3 books from Tom Stafford

17.19, Wednesday 8 Jul 2020 Link to this post

Tom Stafford and I wrote Mind Hacks together, back in the day. (Boasting moment: Mind Hacks ended up getting translated into Japanese, Korean, Greek, Polish, Italian, and Finnish, which still astounds me. Hey, well done us!)

I’ve been reading his newsletter, Reasonable People, which is all about the psychology of persuasion and rational argument. Subscribe/read it here. And I feel this topic is super relevant rn given the polarisation of opinion on many axes in society, and the paradox that

  • the drip-drip of extremist messages seems to be radicalising regular people very effectively, so minds are definitely amenable to change over time;
  • YET try to get people to change or even moderate their position on something like left/right, gun/no-guns, Leave/Remain, or something even more emotive, and minds seem more fixed than ever.

Which means I feel like I understand nothing, so I want to learn more.

What I did is ask Tom for a reading list: 3 books to give me a grounding in the psychology of persuasion.

I’ll ask him to introduce himself first…


Hey Tom, tell us what you do?

I work as a lecturer in psychology and cognitive science at the University of Sheffield. That mostly means I teach and research the basic mechanisms of learning and decision making, using experiments or analysing large observational data sets. I’ve got a side gig in trying to write about how psychology works, as a discipline, for a general audience. Recently I’ve been writing about the science of persuasion, argument and rationality for my newsletter.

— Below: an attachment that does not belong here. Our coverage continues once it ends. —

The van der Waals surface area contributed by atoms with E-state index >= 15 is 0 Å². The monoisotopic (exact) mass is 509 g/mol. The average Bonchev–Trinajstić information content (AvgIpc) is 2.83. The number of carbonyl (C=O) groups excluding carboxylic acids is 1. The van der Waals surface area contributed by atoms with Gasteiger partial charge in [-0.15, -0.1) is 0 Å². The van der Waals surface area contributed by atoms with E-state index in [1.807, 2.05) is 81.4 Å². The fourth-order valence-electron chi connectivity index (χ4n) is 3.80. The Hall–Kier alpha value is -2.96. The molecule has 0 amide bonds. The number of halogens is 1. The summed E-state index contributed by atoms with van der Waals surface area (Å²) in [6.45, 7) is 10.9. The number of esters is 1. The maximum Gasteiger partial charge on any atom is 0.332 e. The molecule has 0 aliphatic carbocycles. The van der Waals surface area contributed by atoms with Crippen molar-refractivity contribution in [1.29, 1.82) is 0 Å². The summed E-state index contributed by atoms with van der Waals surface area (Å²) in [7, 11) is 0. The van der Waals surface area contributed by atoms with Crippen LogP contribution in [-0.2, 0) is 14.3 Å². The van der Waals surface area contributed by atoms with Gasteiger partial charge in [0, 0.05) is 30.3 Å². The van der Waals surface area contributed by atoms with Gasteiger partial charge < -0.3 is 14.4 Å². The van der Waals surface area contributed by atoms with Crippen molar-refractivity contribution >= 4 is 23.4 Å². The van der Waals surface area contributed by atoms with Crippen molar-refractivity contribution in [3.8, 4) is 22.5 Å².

Find Tom on Twitter as @tomstafford.

Read on for his three books…

#1. Influence: Science and Practice, Robert Cialdini

There’s a tendency in psychology research to emphasise the quirks – the extraneous or small factors which influence us when they shouldn’t. I had an epiphany when I realised that the engine of this type of research is actually baked into the model of science which we follow: hold everything constant except one factor, run experiments to test how variation of that factor affects the outcome. For experiments on persuasion this means making the effect of rational argument - which is the same in all experimental conditions - invisible, and highlighting the effect of non-rational factors. This book is a great example of where that whole programme of research can lead you.

Influence: Science and Practice: Google Books / Wikipedia

#2. The Expanding Circle, Peter Singer

A counter-blast to the tradition in psychology which de-emphasises rationality. Includes an intoxicating account of how reason, once established, has its own internal dynamic – ideas generate new ideas; we’re driven to some conclusions regardless of what we originally intended or wanted. We adopt reason as a tool but, Singer argues, “Reason is no mere slave”.

The Expanding Circle: Google Books / Wikipedia

#3. The Enigma of Reason: A New Theory of Human Understanding, by Hugo Mercier and Dan Sperber

This is the book which really started me on my current trip thinking about rationality. It is an apex example of how you do philosophy incorporating insights from evolution and experimental psychology, and it triggered a gestalt switch in how I thought about reasoning. Reading it made me realise how I’d been following the tradition in psychology which emphasised irrational factors over the rational, and which pushed the view that these quirks, biases and limitations are an overwhelming problem for our self-image as rational individuals. Mercier & Sperber don’t argue these irrational factors away, they show that there’s another, better, way of looking at them, one which considers reason as a property of interactions between individuals. Not only does this give you a whole, new, and productive, way of looking at the old evidence, it also create more space for optimism about our human capacity reasonableness.

The Enigma of Reason: A New Theory of Human Understanding: Google Books


Can I just say that I am in love with the term gestalt switch.

Cheers Tom!

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